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Dollars and $ense: Market volatility and your portfolio

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Volatility is a measure of the variation (the highs and lows) of a stock’s price returns over a period of time. As a measure of risk, volatility indicates how much and how quickly the price of an investment can change. Volatility is calculated as the standard deviation of historical investment returns from their expected return.
 
Return volatility, as measured by standard deviation, is the risk that an investment will not meet its expected return in a given period of time. The smaller an investment’s standard deviation, the less volatile or risky it is perceived to be. The larger the standard deviation, the more scattered the return outcomes, and the investment is considered more of a risk to investors.
 
It is important to remember that standard deviation is not a relative measure which means that it is best used only when in the context of a comparison of similar or like securities or with a compatible benchmark.
 
Is market volatility then good or bad? Depends. With higher volatility comes a diminished ability of the investor to accurately predict the expected return of an individual stock or a portfolio of risky assets. The trade-off here is that with higher volatility often comes the potential for larger share price gains.
In the short term, while the wider range of investment outcomes presents a challenge to investors, in the long term those same challenges may be viewed more as an opportunity. While many investors view volatility as a negative, analysts and fund managers often see an increase in volatility as signaling a change in market direction before a rally.
 
Mark Mulholland, manager of the Matthew 25 mutual fund, offered the following insight. “Volatility is not a risk for long-term investors like business risk (product or service obsolescence) or financial risk (excessive debt or liquidity problems), to name a few examples. When the price of a stock (or market) falls, it is normal to think that something has changed for the worse – while that will happen sometimes, it will be the exception and not the norm. Most volatility does not lead to a permanent loss of capital, rather it should be considered just the normal result of market activity.”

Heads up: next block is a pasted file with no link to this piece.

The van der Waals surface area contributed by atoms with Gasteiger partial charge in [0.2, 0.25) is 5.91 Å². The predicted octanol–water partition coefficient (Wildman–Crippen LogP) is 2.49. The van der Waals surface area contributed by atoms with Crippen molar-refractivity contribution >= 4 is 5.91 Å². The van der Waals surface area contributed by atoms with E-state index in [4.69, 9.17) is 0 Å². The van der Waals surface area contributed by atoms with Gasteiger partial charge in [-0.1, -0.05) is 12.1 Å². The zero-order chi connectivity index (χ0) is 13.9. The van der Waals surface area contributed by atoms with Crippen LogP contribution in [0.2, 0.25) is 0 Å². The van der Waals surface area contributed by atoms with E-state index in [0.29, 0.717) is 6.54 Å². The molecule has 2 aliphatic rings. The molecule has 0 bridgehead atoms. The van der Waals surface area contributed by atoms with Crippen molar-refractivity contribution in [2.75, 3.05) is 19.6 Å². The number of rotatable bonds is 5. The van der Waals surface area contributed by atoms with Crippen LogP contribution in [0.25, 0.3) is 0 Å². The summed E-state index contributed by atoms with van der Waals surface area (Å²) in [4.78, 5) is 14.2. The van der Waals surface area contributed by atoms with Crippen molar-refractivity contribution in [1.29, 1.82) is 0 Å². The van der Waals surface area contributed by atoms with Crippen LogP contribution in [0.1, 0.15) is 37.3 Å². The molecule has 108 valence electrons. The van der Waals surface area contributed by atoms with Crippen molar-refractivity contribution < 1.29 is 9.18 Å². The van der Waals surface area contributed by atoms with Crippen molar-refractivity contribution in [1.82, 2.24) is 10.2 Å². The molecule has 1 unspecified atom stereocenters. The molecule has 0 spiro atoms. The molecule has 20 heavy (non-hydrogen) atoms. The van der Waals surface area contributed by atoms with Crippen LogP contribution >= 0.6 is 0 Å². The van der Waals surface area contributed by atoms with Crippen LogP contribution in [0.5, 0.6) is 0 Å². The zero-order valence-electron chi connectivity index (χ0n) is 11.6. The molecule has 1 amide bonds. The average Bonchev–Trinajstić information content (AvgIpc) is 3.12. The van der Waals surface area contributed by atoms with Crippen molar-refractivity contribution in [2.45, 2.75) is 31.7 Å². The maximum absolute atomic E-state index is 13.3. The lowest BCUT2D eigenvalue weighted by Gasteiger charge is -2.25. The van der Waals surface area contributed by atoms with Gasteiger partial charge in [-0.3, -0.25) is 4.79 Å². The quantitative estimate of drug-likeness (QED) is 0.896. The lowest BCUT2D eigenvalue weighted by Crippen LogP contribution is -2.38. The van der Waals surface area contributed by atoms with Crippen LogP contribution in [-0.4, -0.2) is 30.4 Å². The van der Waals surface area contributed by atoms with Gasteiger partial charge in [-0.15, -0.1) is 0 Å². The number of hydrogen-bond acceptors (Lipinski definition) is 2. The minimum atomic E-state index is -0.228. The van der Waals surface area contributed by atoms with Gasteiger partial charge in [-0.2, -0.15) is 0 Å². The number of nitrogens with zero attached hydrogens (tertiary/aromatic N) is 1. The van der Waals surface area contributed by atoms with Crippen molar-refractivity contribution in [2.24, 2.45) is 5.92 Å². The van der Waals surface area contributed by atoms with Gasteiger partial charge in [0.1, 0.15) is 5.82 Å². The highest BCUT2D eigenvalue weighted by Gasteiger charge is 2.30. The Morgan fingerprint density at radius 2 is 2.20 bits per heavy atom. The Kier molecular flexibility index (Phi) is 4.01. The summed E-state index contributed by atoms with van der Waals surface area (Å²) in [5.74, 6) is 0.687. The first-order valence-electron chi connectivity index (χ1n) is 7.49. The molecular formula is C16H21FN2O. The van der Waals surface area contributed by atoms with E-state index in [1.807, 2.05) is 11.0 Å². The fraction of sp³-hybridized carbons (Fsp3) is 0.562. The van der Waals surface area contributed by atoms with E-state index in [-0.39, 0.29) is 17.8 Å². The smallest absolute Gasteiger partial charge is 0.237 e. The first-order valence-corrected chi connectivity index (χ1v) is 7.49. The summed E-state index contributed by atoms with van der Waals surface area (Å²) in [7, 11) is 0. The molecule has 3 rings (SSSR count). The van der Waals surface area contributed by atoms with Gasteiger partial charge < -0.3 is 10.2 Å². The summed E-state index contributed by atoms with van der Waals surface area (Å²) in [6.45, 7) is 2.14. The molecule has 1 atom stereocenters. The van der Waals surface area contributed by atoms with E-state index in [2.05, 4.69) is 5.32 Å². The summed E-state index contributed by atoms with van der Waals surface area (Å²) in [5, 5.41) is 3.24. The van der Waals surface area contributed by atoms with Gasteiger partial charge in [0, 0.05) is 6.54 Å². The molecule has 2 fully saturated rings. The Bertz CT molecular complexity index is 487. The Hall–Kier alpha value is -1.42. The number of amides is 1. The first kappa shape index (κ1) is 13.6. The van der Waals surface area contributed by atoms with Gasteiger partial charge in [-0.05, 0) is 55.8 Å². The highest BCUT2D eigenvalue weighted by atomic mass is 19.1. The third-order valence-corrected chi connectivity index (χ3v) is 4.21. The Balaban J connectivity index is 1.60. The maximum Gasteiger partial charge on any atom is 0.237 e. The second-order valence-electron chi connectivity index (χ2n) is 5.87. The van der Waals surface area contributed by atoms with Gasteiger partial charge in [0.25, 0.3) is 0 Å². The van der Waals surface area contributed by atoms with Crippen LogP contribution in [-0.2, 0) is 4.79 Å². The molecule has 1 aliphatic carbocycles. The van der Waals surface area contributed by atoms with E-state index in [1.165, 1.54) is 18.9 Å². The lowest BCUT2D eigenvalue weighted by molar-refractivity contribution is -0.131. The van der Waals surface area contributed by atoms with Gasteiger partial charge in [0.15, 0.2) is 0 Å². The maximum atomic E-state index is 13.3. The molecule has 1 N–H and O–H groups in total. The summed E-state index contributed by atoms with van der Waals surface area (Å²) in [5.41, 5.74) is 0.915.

When the VIX is high, is it time to buy? The CBOE Volatility Index or VIX is one of the most widely watched gauges of expected near-term market volatility. The VIX is a measure of the cost of buying options on the S&P 500 Index one month in the future.
 
Often called the “fear gauge,” the VIX derives expected volatility by averaging the prices of out-of-the-money puts and calls. Although the VIX formula includes both puts and calls, it is the increased demand for puts that has a greater impact on the result. A rising VIX signals an increase in put option activity, which often means that institutional investors have become nervous about the stock market and are looking to hedge (protect or insure) their holdings from a broad market decline.
 
Thus far in 2020, we have seen a wide range of VIX values between 11.75 and 85.47 (March 18) compared to the long run average value of about 20. It should be no surprise that VIX was highest in late March (DJIA lost 2997.10 on March 16) as the extent of the COVID-19 crisis became more clear.
From that point, the VIX has dropped steadily back to its current reading of 27.0, which descent accelerated with the introduction on March 25 of the historic CARES Act. Investors who purchased the S&P 500 (SPY) on March 18, when the VIX was at its 2020 high mark, have been rewarded for their insight with a current gain over +27%.
 
Rick Welch is a Registered Investment Advisor (RIA) and chief investment officer of Academy Wealth Advisers. He can be reached at 215-603-2976 or rickwelch@academywealthadvisers.com.

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